Everything You Need to Know About Solar Eclipses

 In Everything You Should Know About..., Little Shop News, Shopcasts and Videos

Here at Little Shop, we find solar eclipses to be very exciting! In celebration of the upcoming solar eclipses on October 14, 2023 and April 8, 2024, we’ve put out this video. We will be hosting an eclipse viewing party at CSU Spur’s Second Saturday on October 14, and the eclipse will reach its peak around 10:30 am.

Segments

The above video is 2 minutes and 50 seconds long; it’s broken up into 4 segments below.

Solar eclipses occur when the Moon passes between the Earth and the Sun, casting a shadow on the Earth. So why doesn’t this happen every month? Cecilia answers that and other questions about why eclipses occur.

The only time it is safe to look at the Sun without protection is during totality of total solar eclipse. However, there are ways to safely observe the Sun any time! In this video, Daniel tells you about approved safety glasses and making projections of the Sun. Please do not use unapproved lenses such as sunglasses to try to do this!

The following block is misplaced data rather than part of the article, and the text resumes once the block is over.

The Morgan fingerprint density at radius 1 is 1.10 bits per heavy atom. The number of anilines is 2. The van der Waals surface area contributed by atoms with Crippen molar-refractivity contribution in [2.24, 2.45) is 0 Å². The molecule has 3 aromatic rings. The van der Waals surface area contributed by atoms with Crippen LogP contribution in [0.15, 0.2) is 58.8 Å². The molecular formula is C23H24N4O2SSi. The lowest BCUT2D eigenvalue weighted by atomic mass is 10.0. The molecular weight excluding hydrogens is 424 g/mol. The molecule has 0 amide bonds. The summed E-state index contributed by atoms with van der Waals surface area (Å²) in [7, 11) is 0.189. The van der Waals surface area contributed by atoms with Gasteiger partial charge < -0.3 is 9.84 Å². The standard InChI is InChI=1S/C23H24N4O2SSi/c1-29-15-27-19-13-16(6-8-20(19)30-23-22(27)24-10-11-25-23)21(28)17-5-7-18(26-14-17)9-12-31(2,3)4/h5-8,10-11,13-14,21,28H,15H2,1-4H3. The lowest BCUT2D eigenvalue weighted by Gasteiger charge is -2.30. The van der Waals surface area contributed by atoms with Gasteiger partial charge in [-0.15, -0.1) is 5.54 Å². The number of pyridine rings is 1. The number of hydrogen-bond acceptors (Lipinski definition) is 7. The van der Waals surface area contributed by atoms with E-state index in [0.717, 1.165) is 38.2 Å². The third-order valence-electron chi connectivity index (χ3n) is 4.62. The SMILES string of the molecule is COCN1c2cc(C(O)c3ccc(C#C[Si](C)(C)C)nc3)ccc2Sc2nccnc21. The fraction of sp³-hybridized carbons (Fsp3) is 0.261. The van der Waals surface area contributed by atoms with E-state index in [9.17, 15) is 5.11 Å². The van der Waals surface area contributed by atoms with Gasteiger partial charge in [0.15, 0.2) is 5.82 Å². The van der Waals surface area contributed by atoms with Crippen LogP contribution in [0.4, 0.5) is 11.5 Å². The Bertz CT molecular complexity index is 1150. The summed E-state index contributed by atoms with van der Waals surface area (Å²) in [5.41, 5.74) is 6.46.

During a solar eclipse, the Sun is the star, especially during totality. However, there are other things to observe. In this video, Madi talks about what you might be able to see, hear, and feel during a solar eclipse.

Note, you can’t see the corona during a partial or annular eclipse; this is only visible in totality.

Solar eclipses have occurred throughout history, and as Mason discusses in this video, their occurrence is noted observed differently by different cultures. Some folks celebrate while others avoid looking at the sky during this time.